Envisioned as a "green room" in the middle of a transformed downtown, the $56-million park, which was originally supposed to open in concert with a $775-million Frank Gehry-designed mixed-use development now stalled by the financial downturn, provides the neighborhood with its first sizable amount of open space. "To city leaders, Grand Park provides this new community with much-needed open space, a respite from the grind of city life as well as a hub for community events. They also hope it will play a big role in downtown's future growth, helping spur more development in the area and create more of a residential feel," writes Allen.
Some are concerned, however, that the homeless and activist groups will outnumber other park users due to the relative lack of adjacent street life, at least when compared to the areas of downtown that have seen the bulk of the new residential development. Intense programming, security guards, and strategic lighting are some of the solutions mentioned.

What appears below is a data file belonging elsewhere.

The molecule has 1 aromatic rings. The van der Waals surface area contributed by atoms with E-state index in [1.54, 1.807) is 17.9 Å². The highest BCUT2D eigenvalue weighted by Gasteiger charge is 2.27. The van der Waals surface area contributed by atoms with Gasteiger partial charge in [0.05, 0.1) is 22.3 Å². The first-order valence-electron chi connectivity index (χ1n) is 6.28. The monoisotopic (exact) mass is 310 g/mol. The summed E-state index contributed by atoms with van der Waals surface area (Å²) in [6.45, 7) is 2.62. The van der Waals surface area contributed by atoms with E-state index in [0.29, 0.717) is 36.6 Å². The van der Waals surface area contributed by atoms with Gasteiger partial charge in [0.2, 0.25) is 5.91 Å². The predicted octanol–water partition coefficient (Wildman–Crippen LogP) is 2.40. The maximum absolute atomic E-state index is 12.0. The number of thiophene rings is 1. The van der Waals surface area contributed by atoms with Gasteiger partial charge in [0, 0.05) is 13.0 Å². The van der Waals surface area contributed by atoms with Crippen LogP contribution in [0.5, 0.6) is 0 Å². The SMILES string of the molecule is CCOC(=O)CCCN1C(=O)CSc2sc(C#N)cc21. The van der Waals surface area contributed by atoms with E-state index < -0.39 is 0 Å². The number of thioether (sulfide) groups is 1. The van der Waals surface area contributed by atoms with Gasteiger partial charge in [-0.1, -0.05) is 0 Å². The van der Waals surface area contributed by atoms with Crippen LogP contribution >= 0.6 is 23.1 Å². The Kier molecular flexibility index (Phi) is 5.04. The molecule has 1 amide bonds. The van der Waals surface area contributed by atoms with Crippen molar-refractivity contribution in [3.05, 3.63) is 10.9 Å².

In his review of the park, Christopher Hawthorne, architecture critic for the Los Angeles Times, credits the designers at LA-based Rios Clementi Hale Studios for making "exuberant use of a tough spot." Although Hawthorne recognizes the challenges offered by the park's location and grade, and a less than successful integration with surrounding streets, he praises the park design as a whole as "a breakthrough for a resurgent downtown and a step forward for Los Angeles."
For Hawthorne, Grand Park is "an attempt, imperfect but encouraging, to chip away at the rigid infrastructure of the car-dominated city and make a private city a little more public."